When I got my high school diploma, I thought for sure I was ready for the world. My first clue I didn't quite know everything came a few weeks later when I stood in front of a foreign square machine with a pile of dirty rags in my arms. I figured out how to open this "washing machine," but the rest of the process was a mystery. I was in trouble.
I was at my summer job and it was my turn to wash the shop rags. My boss gave me this task and went home for the day, assuming I didn't need instructions. Thankfully, another employee found me poking and prying at the washer as if it just dropped from Mars. That's when I realized that despite picking up all my school supplies and buying my college sweatshirt, I wasn't fully equipped to move away from Mom and Dad.
Of course, I probably could have survived college without mastering laundry or other home skills right away (although I probably would have been a little dirtier). So parents shouldn't panic if their kids don't know everything about life outside the nest, but there are basic survival skills every college freshman should pick upeven at the last minute.
My mom's first warning sign about laundry probably came when we were school shopping. She picked out two sets of sheets for my dorm room. "Why do I need two sets?" I asked.
"One is to put on the bed when you're washing the others," she said. "Washing?"
Like my own mom did at that point, you probably need to hold a little Laundry 101 course. My mom started by simply stressing the need to wash bed linens, towels and clothes every so often. Then we moved on to the complicated world of fabric softeners, when to add soap and when to use certain water temps. Lessons to include in the curriculum: What not to wash with what and how (and when) to use stain-fighting products and bleach.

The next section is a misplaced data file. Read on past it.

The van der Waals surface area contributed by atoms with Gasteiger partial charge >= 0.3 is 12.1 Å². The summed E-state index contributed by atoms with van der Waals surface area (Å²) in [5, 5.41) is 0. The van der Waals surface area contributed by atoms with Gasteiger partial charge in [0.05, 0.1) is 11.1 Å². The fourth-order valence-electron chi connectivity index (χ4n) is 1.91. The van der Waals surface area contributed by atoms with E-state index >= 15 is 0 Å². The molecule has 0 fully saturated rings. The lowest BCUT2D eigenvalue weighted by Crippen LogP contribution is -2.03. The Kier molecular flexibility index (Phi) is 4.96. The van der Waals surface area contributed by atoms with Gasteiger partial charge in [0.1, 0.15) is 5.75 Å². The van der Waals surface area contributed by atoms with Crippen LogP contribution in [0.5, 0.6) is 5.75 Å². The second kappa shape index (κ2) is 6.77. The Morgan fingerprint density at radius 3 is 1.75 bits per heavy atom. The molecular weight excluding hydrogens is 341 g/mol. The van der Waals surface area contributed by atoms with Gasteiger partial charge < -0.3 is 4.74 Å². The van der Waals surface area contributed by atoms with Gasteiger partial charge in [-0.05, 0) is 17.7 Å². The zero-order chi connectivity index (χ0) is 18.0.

My parents and I then moved onto other household basics. Depending on living arrangements at school, a student may or may not have to worry about cooking, cleaning or other household chores. But I found that the best and easiest time to learn these skills is while still living at home day-to-day. There, Mom and Dad made (I mean, let) me prepare quick-and-easy meals like pasta, eggs and grilled cheese sandwiches. This kind of on-the-job chef training is best when it's focused on the basics of baking or preparing a quick meal. Even if your student won't be doing much cooking in college, these rudimentary skills will help in the long run.
When I started living by myself, the two most helpful skills were cleaning the bathroom and vacuuming. Both were part of my weekly chores as a high school student. You may be thinking, My kid won't do that. Well, if allowance depends on it, they just might. Or gas money, car privileges or date money. I must admit: I didn't particularly like scrubbing the toilet, but it helped prepare me for life outside the nest. This wasn't the case for my first roommate. He never had to do any cleaning growing up. And so, in our year of living together, he only vacuumed once and never, no, never cleaned his bathroom. His tub was coated in red and black muck surrounding two white footprints where he apparently always stood. The toilet was even scarier.
Of course, most students living in the dorm don't need to worry about their bathrooms. For dorm living, sweeping and dusting are probably the most-needed skills. And like laundry, when you teach cleaning skills the biggest key might be that these duties need to be done.
One last important skill is ironing. Most dorms have ironing boards available to students in the hallways or laundry room. One day during my junior yearafter three years of living on our ownmy friend asked, "So what is that thing?" While I can't say that I was an ironing machine in college, the skill did come in quite handy for special occasions like internship interviews.